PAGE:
Strengths and limitations

This study encompassed a large cohort (n = 800) across four time periods. Rather than focusing solely on antipsychotics the study provided a holistic insight into psychotropic polypharmacy and high-dose prescribing rates. This is a previously unreported area in the international literature. Hence, the results increase our understanding of the relationship between psychotropic polypharmacy and high-dose prescribing practices and will contribute towards the continuous update of local, national, and international policy and mental health clinical guidelines.

The results of this retrospective cohort study must be considered with respect to its limitations. The data extracted were dependent on the availability of routinely collected data points and the accuracy of clinical data documented by clinicians, which can often lack completeness and reasoning behind clinical judgement and decision-making. For example it was not possible to collect data on severity as it is not routinely collected, and whilst we adjusted for covariates such as diagnosis, admission duration, ECT/clozapine treatment we were not able to adjust for severity of illness which may have impacted on treatment at discharge. Further, this study was an explicit review of prescribing patterns and did not explore the implicit reasoning for the use of prescribing outside of clinical practice recommendations; therefore rates of polypharmacy may have been over-estimated. For example, there may have been situations when antipsychotic polypharmacy may have been valid (i.e. for cross-titration purposes). The use of dose equivalencies for medication comparisons within a class is useful, but potency equivalencies do not consider pharmacokinetic differences between them. Furthermore, side-effect profiles may vary in a way that is not well portrayed by the daily dose potency equivalence calculations [42]. Finally, as this study was undertaken in only one Australian clinical setting, the results may not be generalisable to other clinical settings.


Given the treatment burden and potential complications that may result from antipsychotic polypharmacy and/or high-dose prescribing, this research highlights the importance of a regular prescribing review, ongoing education, and the establishment of treatment guidelines for this vulnerable group. It is important that mental health professionals (including psychiatrists, registrars, pharmacists, nurses and allied health staff) acknowledge that an individual’s treatment status under the MHA is not only a legal issue, but rather signifies an important characteristic associated with increased clinical risk and vulnerability. Consideration and attentiveness to these potential risks also underpins the core values of the Queensland Mental Health Act (2016) and the need to use the least restrictive means possible when using involuntary treatment. We were also unable to locate a current Royal Australian and New Zealand College of Psychiatrists (RANZCP) position statement or guideline with specific respect to psychotropic polypharmacy, the creation of which would be recommended by this research.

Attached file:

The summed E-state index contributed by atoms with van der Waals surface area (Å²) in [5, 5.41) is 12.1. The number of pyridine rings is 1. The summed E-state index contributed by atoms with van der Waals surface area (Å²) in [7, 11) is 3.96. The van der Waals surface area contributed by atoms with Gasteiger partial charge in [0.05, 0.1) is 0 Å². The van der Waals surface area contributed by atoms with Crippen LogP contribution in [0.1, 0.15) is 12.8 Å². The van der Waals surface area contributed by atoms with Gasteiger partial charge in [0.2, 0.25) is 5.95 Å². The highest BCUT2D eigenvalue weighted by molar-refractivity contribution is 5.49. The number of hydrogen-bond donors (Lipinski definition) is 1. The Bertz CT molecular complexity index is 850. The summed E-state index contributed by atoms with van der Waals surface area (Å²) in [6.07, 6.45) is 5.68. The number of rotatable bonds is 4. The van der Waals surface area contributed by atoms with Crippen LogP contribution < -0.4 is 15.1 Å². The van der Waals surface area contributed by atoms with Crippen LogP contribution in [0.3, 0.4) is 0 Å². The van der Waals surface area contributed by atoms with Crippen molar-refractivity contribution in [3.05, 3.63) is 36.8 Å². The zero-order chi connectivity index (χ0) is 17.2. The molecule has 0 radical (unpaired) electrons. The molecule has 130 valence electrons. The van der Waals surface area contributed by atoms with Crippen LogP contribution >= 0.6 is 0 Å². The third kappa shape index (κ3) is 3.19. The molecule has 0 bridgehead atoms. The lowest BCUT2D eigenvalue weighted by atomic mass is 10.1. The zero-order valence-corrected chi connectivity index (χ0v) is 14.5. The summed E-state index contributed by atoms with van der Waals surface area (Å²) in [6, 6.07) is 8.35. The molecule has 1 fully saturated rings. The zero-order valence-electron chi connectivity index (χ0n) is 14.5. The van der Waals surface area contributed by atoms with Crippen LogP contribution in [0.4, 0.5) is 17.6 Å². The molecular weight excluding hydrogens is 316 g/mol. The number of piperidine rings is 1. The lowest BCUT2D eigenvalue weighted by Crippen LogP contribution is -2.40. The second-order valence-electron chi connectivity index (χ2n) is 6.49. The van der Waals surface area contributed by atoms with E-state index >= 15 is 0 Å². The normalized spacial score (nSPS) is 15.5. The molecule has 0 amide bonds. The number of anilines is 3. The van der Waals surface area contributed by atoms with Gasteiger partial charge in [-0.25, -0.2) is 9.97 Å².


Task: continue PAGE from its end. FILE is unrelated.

This cohort study also highlighted the sparse research focused on non-antipsychotic psychotropic prescription, and the importance of considering psychotropic medication burden holistically for people with a severe and persistent mental illness. This is especially so for those subject to involuntary treatment under a MHA who lack sufficient capacity to make informed decisions regarding what others consider to be necessary treatment.

Availability of data and materials

The data that support the findings of this study are available from the study site but restrictions apply to the availability of these data, which are not publicly available.


  1. High-doses were not calculated for mood stabilisers due to lack of standardisation in maximum therapeutic dose expression (Supplementary Table 1).



Long-acting injectable


Mental Health Act


Royal Australian and New Zealand College of Psychiatrists


Total daily dose


Maximum daily dose


  1. Australian Law Reform Commission. Equality, Capacity and Disability in Commonwealth Laws: Summary Report (ALRC124). Commonwealth of Australia; 2014. (accessed 30 March 2019).

  2. Royal Australian and New Zealand College of Psychiatrists. Powers and duties of psychiatrists in Australian and New Zealand mental health acts: a literature review. Melbourne: RANZCP; 2017. (accessed 30 Mar 2019).

    Google Scholar 

  3. Queensland Government. Mental Health Act 2016 (Act No.5 of 2016). 2016. (accessed 30 Mar 2019).

  4. Royal Australian and New Zealand College of Psychiatrists. Mental health legislation and psychiatrists: putting the principles into practice. Melbourne: RANZCP; 2017. (accessed 30 Mar 2019).

    Google Scholar 

  5. United Nations. Principles for the protection of persons with mental illness and the improvement of mental health care (General Assembly Resolution 46/119 of 17 December 1991). Geneva; 1991. (accessed 20 Mar 2019).

  6. Australian Commission on Safety and Quality in Health Care. National Safety and Quality Health Service Standards: Standard 4 Medication Safety. 2017. updated 31st May 2018. (accessed 30 Mar 2019).

  7. Dey S, Menkes DB, Obertova Z, Chaudhuri S, Mellsop G. Antipsychotic prescribing and its correlates in New Zealand. Australas Psychiatry. 2016;24(4):360–4.

    Google Scholar 

  8. Kallert TW, Glockner M, Schutzwohl M. Involuntary vs. voluntary hospital admission. A systematic literature review on outcome diversity. Eur Arch Psychiatry Clin Neurosci. 2008;258(4):195–209.

    Google Scholar